Barley Malt is the ideal grain for brewing beer. Malting is one of the most intriguing, but underappreciated, phases in the brewing process. This is most likely due to the fact that relatively few brewers still malt their own grain. Soaking either two-row or six-row barley is the first step in the malting process. It is poured into steeping tanks and it soaks up water for a few days. The barley is then transported to a large chamber where it is aerated, churned on a regular basis, and kept at a temperature of roughly 60 degrees Fahrenheit.
Barley is the primary raw grain used in brewing. Malting Barley is the process of converting barley into an useable form for brewing. Malted barley is soaked or occasionally immersed in water for two to three days, allowing the grain to sprout. Sprouting the grain produces the enzymes required to transform starches to sugars during the brewing process. The by-products left after separating the wort during the malting and brewing processes are high in protein, fibres, and other nutrients.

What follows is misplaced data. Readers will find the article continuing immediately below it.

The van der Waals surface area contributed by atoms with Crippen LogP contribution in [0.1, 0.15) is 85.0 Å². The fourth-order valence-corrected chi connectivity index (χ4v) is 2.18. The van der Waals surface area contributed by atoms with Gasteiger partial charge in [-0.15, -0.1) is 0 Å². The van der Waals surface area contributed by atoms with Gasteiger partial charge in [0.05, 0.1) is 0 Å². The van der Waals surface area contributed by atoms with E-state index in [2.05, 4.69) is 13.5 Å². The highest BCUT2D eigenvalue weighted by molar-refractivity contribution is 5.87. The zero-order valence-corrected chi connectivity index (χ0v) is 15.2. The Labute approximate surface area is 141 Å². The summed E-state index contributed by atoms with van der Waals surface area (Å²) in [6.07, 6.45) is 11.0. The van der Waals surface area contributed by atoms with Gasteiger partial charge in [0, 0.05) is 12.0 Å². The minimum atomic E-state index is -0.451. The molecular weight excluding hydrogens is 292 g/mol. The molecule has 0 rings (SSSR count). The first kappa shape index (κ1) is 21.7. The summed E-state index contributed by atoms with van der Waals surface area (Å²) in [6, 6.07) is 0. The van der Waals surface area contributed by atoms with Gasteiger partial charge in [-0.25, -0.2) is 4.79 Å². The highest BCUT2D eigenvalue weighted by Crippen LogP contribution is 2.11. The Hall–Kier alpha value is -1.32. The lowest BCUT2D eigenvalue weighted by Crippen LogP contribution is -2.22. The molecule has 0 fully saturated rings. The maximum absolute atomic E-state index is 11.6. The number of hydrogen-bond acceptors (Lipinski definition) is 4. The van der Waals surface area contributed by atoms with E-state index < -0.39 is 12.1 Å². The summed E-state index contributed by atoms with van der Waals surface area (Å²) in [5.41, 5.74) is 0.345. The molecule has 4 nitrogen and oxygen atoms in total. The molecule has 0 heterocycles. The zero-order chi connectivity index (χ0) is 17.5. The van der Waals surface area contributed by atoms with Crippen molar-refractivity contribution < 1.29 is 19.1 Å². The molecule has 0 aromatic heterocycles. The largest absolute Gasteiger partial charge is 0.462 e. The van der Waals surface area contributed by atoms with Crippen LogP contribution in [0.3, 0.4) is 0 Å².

Malted Barley goes through three steps of processing. However, there is a selection of raw barley that is appropriate for brewing before that. The kernels are chosen by a trained maltster. Grain can only be judged by its appearance and feel, however, a trained maltster looks beyond this for appropriate moisture content and protein level in the grains. When the right barley is chosen, the first stage of processing Malted Barley begins, which is known as steeping.